Tossing them in your metal colander will also allow the chaff released when the beans swelled up to be blown free. This papery part of the husk is usually caught in the seam of the bean, and while the washing and hulling process takes off most of it, its not until the bean is roasted this last bit can be released.
More involved method:
In this you need to place your beans in a fairly deep sided pan on the Stove top, the heat setting can be a touch higher and the key here is that you stand over them stirring the beans as needed to ensure a more even roast. Oven roasting as above will often leave one side of the bean more roasted than the other and produce in turn a more uneven flavour.
Let the beans get a little heat in them for a couple of minutes before beginning your periodic stirring. As you stir and see the beans change colour listen out for the “first crack” as it is called this is your alert that your getting into the critical stage of the process where the flavoursome oils are being produced and the coffee flavour is at last coming out. You can in theory stop roasting right after the first crack but beans this light will be quite sour and so I advise you go on stirring very gently until a distinct second crackling can be heard and the beans should be a medium brown.
Pull them from the heat and cool them as swiftly as you can, a lot of the chaff will have been knocked free already by your stirring but a shake in the metal colander will complete the process.
A technique we have used here at Wilkinsons for ultra small roasts will work quite well at home as well. For small sample roasts we have at Wilkinsons a very small hot air popcorn roaster! This makes the whole process ultra simple as the device can be loaded with up to 3 oz of green coffee beans and turned on. After 5-8 minutes or less (depending on the roast) the beans are evenly roasted after being bathed in very hot air. All the chaff has been blasted free of them as well and all that remains is to cool them. As our particular machine has a very low heat setting that shortens the cooling process still further.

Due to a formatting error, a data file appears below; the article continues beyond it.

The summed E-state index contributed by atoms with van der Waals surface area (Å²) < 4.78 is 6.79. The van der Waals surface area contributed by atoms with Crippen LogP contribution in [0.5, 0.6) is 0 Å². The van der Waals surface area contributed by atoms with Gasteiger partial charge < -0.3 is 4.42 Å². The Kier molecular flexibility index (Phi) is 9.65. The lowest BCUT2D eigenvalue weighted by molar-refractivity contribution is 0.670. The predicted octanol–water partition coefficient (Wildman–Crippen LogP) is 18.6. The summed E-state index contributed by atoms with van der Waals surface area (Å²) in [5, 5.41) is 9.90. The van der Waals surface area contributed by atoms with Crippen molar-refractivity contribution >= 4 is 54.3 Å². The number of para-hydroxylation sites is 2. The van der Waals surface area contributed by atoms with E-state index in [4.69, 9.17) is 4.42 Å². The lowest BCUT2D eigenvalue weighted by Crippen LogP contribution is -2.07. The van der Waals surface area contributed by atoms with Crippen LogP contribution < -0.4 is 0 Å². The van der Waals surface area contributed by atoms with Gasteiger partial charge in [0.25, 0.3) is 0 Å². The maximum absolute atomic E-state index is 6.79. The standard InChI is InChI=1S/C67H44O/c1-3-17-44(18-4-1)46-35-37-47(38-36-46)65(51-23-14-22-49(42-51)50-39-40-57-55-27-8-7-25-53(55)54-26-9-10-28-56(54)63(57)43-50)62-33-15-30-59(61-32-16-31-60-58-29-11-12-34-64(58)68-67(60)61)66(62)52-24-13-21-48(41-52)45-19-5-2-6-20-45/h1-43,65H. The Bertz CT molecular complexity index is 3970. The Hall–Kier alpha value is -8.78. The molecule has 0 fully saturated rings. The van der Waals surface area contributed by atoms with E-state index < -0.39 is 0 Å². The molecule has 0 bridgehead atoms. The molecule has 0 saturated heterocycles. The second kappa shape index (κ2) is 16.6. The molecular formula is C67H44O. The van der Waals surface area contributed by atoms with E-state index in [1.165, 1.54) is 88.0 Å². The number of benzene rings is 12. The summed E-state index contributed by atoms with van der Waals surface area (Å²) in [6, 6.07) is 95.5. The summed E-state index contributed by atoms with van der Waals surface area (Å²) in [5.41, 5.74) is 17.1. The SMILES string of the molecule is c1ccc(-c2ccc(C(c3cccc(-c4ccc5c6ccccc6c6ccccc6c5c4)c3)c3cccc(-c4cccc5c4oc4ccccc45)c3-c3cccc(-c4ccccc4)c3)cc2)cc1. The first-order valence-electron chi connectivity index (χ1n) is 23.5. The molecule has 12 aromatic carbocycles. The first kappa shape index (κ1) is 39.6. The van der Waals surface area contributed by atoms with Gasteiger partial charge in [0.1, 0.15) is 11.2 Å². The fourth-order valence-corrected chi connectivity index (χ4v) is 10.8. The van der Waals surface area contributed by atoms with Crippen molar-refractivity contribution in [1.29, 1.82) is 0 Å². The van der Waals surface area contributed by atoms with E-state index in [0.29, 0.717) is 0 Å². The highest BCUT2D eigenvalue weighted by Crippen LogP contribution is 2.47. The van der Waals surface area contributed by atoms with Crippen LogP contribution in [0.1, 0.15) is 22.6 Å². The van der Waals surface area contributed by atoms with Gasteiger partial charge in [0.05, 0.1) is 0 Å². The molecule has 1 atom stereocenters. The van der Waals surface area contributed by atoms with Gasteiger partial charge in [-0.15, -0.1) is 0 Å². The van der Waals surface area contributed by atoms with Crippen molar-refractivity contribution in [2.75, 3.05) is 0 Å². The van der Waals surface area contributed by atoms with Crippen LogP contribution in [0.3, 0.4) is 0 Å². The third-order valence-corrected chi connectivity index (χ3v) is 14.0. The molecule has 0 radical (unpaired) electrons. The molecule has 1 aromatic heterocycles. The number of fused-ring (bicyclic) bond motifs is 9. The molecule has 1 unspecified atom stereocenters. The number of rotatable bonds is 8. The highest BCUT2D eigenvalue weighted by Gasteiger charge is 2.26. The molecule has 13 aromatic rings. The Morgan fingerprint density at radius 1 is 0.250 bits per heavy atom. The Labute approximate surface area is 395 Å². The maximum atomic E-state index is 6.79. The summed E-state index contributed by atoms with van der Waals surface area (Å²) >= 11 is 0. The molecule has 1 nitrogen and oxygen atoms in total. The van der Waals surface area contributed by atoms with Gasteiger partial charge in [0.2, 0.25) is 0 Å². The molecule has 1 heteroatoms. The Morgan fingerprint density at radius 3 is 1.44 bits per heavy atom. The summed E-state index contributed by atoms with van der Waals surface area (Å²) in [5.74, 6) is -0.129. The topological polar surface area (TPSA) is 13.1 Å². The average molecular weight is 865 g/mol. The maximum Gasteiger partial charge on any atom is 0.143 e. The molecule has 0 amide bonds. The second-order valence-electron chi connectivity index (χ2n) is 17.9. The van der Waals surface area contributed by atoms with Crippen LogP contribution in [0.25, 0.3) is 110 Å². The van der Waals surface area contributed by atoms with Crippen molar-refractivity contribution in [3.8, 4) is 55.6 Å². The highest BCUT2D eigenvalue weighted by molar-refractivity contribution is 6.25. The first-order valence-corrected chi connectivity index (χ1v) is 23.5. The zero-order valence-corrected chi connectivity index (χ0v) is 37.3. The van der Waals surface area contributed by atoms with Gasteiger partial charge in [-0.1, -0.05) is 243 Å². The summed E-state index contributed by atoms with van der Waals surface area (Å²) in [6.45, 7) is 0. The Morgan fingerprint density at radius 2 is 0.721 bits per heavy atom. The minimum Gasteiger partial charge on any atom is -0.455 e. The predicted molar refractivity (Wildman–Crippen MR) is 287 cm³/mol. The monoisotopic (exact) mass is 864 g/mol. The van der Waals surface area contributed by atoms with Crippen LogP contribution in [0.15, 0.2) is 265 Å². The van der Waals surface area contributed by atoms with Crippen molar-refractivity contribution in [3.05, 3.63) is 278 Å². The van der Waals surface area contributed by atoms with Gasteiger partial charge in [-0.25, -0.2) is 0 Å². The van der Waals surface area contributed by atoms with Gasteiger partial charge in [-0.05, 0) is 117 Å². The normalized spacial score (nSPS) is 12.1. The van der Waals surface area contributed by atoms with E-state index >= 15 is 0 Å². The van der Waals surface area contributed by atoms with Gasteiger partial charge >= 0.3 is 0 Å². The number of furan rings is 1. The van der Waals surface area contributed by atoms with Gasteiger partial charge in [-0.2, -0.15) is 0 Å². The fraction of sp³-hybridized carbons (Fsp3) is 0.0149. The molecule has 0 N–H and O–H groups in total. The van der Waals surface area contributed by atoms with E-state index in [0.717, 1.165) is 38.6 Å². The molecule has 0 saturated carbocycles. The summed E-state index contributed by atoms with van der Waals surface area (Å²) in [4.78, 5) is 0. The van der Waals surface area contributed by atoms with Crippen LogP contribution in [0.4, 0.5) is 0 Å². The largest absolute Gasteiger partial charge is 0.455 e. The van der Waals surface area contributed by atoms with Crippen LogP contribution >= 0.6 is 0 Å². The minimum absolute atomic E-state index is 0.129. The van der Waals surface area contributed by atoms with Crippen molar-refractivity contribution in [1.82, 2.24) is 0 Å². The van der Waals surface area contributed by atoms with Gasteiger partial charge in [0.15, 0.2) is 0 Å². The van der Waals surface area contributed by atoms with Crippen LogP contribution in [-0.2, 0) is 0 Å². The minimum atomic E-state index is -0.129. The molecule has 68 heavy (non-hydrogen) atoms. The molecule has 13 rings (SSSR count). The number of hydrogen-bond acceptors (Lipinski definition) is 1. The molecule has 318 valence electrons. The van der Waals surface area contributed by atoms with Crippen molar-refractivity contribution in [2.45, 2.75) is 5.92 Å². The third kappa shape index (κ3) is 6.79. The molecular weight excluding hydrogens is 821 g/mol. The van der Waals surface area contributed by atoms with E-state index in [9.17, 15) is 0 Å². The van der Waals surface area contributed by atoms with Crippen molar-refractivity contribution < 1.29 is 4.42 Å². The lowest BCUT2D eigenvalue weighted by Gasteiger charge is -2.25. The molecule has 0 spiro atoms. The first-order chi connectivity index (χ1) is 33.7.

These little popcorn makers are very cheap indeed so if you want to experiment like this I strongly advise you to get one dedicated to roasting as we did. I can’t say what the flavour of any popcorn would be after being made in a machine that’s done a lot of coffee roasting – or vice versa for that matter!
After you have roasted your beans the next step is to pop them in your grinder and brew them up yes? Maybe.
While this will give you the single freshest cup of coffee your likely to ever have to be thorough I ought to add that it can take up to 24 hours for the freshly roasted beans to settle and there internal chemistry to stabilise after the effect of all that heat. So perhaps the best advice I can give is make a cup up right after you roast just to experience it, but reserve some of the beans for the next day and compare them side by side. You may find you prefer one to the other, you may not. But either way you are sure to find a really great coffee.